Cancer has an insidious talent for evading the natural defenses that should destroy it. What if we could find ways to help the immune system fight back?
It has begun to happen. The growing field of immunotherapy is profoundly changing cancer treatment and has rescued many people with advanced malignancies that not long ago would have been a death sentence.
“Patients with advanced cancer are increasingly living for years not months,” a recent editorial in the journal JAMA said. It added that longer survival means that health workers in just about every specialty — not just oncologists — will be taking care of people who are living with cancer or recovered from it.
Immunotherapy accounts for much of the progress. Still, it does not help everyone, side effects can be ferocious, and so can the expense.
Overall, immunotherapy works in fewer than half of patients — but it can bring remissions that last years.
Is this as good as it gets? Probably not. The field is still young, hundreds of clinical trials are underway and basic researchers are trying to find ways to fine-tune the treatments they have already developed, as well as find new ones.
So far, the two main forms of immunotherapy approved by the Food and Drug Administration for cancer are drugs called checkpoint inhibitors and CAR-T cells. Both involve a workhorse of the immune system — T-cells, a type of white blood cell whose job is to kill cells that have turned malignant or become infected with viruses.
But scientists are also trying to open a whole new avenue of immunotherapy, one that focuses not on T-cells, but on another part of the immune system, a white blood cell called a macrophage.
Macrophages gobble up and destroy microbes and other foreign substances, but cancer cells can evade capture by flipping an “off” switch on the macrophage. The malignant cells carry a protein that researchers call a “don’t eat me” signal, which shuts down the macrophages.
In an early phase study, published in November in The New England Journal of Medicine, researchers tested 22 patients with lymphoma that had resisted other treatments. They gave the patients a standard drug combined with an experimental one that blocked the “don’t eat me signal.” (Forty Seven, the maker of the experimental drug, helped pay for the study.)
The cancer shrank in 11 patients, and disappeared completely in eight. Side effects were minor, especially compared to those from other forms of immunotherapy, the study authors said.
They caution that the research is early and needs to be validated. But other researchers are exploring the same approach in different cancers, including multiple myeloma.
“The concept, if it holds true, is really quite profound,” said Dr. Alexander M. Lesokhin, an oncologist at Memorial Sloan Kettering Cancer Center in New York who is doing similar research but was not involved in the recent study. “It could be pretty extraordinary.”
For one of the patients in the study, the results were extraordinary. Michael Stornetta, 71, has had a disease called follicular lymphoma for about five years, and several different treatments had failed to control it. He entered the study about a year ago at Stanford University, one of 10 centers involved.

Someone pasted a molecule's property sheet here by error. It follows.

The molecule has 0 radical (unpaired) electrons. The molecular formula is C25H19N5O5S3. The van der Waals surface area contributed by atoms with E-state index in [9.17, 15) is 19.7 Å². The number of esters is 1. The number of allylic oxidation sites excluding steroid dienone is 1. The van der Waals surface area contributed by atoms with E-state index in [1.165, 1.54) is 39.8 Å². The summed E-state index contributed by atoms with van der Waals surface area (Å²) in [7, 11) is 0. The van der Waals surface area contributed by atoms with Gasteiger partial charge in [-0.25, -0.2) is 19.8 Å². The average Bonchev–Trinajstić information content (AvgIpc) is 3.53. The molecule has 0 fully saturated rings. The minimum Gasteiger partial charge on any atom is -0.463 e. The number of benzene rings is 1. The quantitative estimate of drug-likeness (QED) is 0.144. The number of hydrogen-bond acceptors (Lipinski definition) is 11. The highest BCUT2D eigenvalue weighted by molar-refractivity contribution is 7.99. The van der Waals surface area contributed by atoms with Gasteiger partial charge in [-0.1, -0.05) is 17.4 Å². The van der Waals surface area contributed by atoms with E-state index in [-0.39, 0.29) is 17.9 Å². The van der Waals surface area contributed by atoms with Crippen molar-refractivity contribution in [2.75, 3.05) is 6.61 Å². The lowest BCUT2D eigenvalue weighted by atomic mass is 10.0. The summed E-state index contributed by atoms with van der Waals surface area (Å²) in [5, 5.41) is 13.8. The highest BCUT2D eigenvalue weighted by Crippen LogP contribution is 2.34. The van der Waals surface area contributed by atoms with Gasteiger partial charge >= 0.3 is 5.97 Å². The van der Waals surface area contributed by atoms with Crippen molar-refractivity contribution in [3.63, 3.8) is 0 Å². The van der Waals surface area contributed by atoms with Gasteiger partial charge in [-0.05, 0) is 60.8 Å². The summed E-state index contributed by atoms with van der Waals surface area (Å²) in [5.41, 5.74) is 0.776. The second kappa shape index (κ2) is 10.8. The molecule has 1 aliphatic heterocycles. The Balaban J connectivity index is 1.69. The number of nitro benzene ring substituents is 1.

“The lab rats, I consider myself one,” he said. “It’s very gratifying to know I’m able to do this and hopefully this drug becomes very successful in treating other types of cancer, including the kind I have. I feel like I’m kind of giving something back to humanity.”
At the start of the trial, 10 to 15 spots lit up on his PET scan, indicating cancer.
Now, he said: “When I look at the new scan, they’re gone, except for one tiny spot, and they don’t think it’s cancerous, maybe just a residue of dead cancer.”
He is still being treated, and will probably continue it for a total of two years.
“I don’t know that I’ll ever be able to say I’m 100 percent cancer free, but I know the results are certainly pointing in that direction. Whether it comes back or not, who knows? I’m gratified to know it’s where it is right now.”
The work on macrophages and T-cells is based on the same underlying idea: Cancer sometimes tricks these defenders, by flipping an “off” switch that the body normally uses to keep immune cells from attacking healthy tissue.
Checkpoint inhibitors block the “off” switch, freeing T-cells to go after cancer.
The first such drug, ipilimumab (brand name Yervoy) was approved in 2011; the next, nivolumab (Opdivo) in 2014; and since then about a half-dozen more have come to market.
Two researchers who identified checkpoints on T-cells, and whose work led to the checkpoint inhibitors, shared this year’s Nobel Prize in physiology or medicine.
One of them, James Allison, from the MD Anderson Cancer Center in Houston, said the next steps are to discover ways to make immunotherapy work for more patients.
Medical teams are already chipping away at that goal, in part by combining checkpoint inhibitors with each other, or with standard chemotherapy.
In recent months, medical journals have reported that these multiple treatments have considerably prolonged survival in patients with very aggressive cancers: melanoma that had spread to the brain and a hard-to-treat type of breast cancer called triple negative.